By Trevor Busch
The Town of Taber is in support of recommended changes to highway speed limits inside municipal boundaries which would see current maximums increase in three locations, but would drop on a stretch of Highway 864.
Town council received a letter from Alberta Transportation on Feb. 3, 2020 which detailed the department’s recommendations, and the matter was discussed in closed session on March 9 before a resolution was passed.
“That was brought forward for all four directions in town here — entries and exits to the community,” said Mayor Andrew Prokop in an interview with the Times following the decision. “So basically east, west, north, south, including Highway 36, Highway 864 and Highway 3. On Highway 36, there’s a short 50 kph stretch there now, that would move to 60 kph in both those locations, north and south. And then east-west, Highway 3, from a 50 kph zone, would move to 60 kph.”
Long the bane of southern Alberta drivers, Highway 3’s proliferation of 50 kph speed zones in communities like Coaldale, Taber, Grassy Lake, and Bow Island have never been popular among travelers looking for a speedy arrival at their destinations. In Taber, however, those drivers may soon be able to take advantage of enhanced speeds.
“Currently it’s 50 kph, it slows you down from 80 kph to 50 kph,” said Prokop. “So their recommendation is to change that to 60 kph on the highway through town.”
With the planned construction of a new intersection at 56th Avenue and Highway 864 in 2020, this included the installation of a pedestrian crossing, so Alberta Transportation recommended a speed limit reduction in the area.
“Highway 864 which is currently 80 kph — that 80 kph stretch right until you get to 50th Avenue, then it goes to 60 kph — they’re suggesting that one be dropped to 70 kph,” said Prokop. “And that one’s in anticipation of the 56th Avenue – Highway 864 intersection addition that’s going to take place this year, and the walking trail going through there, pedestrians would be crossing at that location also with a set of pedestrian lights and crosswalk. No other traffic lights there, but definitely pedestrian lights at the walking trail. So they’re recommending they go down to 70 kph at that location.”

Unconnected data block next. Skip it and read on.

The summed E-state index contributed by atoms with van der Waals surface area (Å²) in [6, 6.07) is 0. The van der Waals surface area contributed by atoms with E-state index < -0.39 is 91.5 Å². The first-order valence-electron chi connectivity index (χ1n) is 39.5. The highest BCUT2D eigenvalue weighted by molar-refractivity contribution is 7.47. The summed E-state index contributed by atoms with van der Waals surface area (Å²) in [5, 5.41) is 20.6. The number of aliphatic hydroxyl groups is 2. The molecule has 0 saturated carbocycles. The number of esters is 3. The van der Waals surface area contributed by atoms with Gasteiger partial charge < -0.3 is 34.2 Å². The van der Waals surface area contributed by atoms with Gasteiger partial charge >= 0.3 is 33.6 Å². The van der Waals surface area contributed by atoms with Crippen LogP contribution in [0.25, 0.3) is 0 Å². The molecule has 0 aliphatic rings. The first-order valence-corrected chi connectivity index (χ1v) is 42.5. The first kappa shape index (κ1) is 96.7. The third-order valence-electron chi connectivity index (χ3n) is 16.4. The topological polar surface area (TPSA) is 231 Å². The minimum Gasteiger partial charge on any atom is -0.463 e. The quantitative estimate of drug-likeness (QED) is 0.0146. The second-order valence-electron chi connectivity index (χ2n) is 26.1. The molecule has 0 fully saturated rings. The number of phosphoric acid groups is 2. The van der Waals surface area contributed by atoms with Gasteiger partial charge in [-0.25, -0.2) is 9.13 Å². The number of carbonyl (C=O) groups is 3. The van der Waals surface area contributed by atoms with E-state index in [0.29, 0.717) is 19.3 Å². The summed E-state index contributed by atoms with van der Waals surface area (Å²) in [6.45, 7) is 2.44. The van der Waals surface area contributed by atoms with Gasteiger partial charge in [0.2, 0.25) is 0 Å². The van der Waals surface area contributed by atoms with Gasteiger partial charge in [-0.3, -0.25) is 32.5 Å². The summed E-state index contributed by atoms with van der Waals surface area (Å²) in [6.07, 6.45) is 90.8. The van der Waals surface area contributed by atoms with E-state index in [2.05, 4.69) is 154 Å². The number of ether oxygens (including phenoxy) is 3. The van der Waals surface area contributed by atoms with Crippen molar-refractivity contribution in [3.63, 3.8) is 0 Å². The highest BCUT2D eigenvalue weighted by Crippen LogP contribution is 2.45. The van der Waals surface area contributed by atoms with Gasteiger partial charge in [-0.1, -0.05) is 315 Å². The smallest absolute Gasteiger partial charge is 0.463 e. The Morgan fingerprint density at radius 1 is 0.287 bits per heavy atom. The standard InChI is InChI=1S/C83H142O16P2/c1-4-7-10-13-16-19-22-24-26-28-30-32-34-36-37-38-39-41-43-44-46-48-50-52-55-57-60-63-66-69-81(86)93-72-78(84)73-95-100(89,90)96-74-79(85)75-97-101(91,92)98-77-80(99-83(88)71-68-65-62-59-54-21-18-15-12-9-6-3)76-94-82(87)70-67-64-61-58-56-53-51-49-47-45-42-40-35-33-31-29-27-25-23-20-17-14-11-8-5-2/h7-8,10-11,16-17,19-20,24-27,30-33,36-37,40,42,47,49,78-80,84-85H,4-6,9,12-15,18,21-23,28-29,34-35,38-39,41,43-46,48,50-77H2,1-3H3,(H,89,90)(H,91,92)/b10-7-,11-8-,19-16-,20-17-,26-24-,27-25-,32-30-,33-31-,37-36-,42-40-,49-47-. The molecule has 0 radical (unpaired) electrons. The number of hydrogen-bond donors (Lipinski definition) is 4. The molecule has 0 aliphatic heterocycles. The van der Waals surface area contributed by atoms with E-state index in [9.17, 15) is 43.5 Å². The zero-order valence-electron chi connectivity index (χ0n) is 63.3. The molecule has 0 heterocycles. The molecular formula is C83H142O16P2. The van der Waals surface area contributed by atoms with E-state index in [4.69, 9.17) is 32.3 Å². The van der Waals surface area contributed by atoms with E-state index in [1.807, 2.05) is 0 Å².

Following closed session discussion on March 9, council passed a resolution directing administration to send a letter to Alberta Transportation supporting their recommended changes.
According to the minutes of the meeting, council’s vote was not unanimous.
“So those have all passed through council with the transportation recommendations at all four locations,” said Prokop. “I’m not sure when that’s actually going to occur exactly — I don’t think they gave us an actual date when that was expected — but it should be this spring sometime.”
According to Prokop, Alberta Transportation is examining harmonization of many speed limits on highways throughout Alberta.
“They’re basically going around the province and checking these speed zones and re-evaluating. It’s not just Taber, but elsewhere in the province as well, just to try to be a little more consistent. We’re just kind of following suit with what their recommendations are.”